Cate Blanchett wearing Valentino on the Red Carpet.

Speaking of Beyonce (whose agent must have pictures of Oscar producers with goats), I fail to see why she was appointed the star of the show. Yes, she is a beautiful girl and yes, she is a talented singer but come on! Can’t you just picture Warren Beatty asking wife Annette Bening, Who is this girl? We tune into the Oscars to see our favorite movie stars and no amount of stunt casting (let’s face it, that’s what it was) should attempt to change that.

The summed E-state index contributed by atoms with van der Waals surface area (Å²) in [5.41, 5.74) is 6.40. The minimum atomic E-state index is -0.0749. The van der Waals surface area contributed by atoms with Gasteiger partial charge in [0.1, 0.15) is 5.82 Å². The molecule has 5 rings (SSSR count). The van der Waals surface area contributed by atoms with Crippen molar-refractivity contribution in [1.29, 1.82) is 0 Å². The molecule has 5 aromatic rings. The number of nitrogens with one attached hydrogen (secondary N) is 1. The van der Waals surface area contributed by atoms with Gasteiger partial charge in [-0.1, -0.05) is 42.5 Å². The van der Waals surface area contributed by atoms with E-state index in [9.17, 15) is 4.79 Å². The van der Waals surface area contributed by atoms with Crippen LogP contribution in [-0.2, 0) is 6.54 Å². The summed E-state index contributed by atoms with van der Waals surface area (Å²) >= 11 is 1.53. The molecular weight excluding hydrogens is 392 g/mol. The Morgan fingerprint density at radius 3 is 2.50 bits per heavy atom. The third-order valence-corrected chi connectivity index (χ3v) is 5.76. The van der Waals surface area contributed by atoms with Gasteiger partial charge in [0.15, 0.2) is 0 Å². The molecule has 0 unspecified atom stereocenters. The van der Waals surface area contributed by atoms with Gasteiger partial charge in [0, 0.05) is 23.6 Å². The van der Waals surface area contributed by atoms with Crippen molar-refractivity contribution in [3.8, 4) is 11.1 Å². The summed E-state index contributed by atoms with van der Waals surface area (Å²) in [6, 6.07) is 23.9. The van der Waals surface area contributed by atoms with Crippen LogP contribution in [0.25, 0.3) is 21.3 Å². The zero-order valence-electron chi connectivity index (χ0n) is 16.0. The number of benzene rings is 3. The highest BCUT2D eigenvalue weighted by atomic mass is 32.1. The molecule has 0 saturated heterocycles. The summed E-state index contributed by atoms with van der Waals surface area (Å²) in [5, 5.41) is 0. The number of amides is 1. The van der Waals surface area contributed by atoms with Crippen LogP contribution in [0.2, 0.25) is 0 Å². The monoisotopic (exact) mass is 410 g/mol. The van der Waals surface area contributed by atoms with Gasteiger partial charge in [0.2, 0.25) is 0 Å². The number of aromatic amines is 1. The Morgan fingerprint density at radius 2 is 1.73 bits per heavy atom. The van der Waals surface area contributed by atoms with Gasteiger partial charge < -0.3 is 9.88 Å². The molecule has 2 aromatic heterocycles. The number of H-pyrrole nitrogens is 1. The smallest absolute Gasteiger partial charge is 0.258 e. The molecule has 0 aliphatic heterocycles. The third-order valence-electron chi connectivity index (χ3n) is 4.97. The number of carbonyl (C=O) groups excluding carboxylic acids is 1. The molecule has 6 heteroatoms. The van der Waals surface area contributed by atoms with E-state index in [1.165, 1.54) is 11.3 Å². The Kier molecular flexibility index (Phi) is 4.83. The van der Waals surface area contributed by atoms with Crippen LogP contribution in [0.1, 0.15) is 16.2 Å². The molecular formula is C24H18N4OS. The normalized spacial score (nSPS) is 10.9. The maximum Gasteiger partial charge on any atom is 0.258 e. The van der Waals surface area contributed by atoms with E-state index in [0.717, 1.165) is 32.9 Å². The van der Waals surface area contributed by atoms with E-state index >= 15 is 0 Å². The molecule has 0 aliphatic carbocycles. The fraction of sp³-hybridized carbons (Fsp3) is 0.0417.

But here’s my biggest beef with the telecast: who thought the idiotic idea to deny deserving and talented nominees their moment at the podium and illuminate Hollywood’s caste system would actually improve things? Cate Blanchett, the only actress who looked like a real movie star on the entire telecast, seemed genuinely embarrassed to be giving the award for Best Achievement in Makeup from the cheap seats. Then, when the cutaway revealed the mysterious appearance of the statuettes to the completely disoriented winners, the whole thing took on the feeling of a “Late Night” skit. I kept expecting David Letterman to come along and offer someone a ham. My heart broke for the unfortunate less-thans forced stand in the aisle and sputter out their acceptance speeches with their back to at least half the audience. Jeremy Irons fared no better later in the broadcast when he had to participate in this hokey gimmick, but at least managed to get a laugh when he cracked, “I hope they missed” after hearing an ominous poping sound from somewhere the auditorium. I found it more than a little pathetic that two of the Academy’s most respected talents were reduced to looking like Monty Hall thanks to the producer’s quest to shake things up a bit.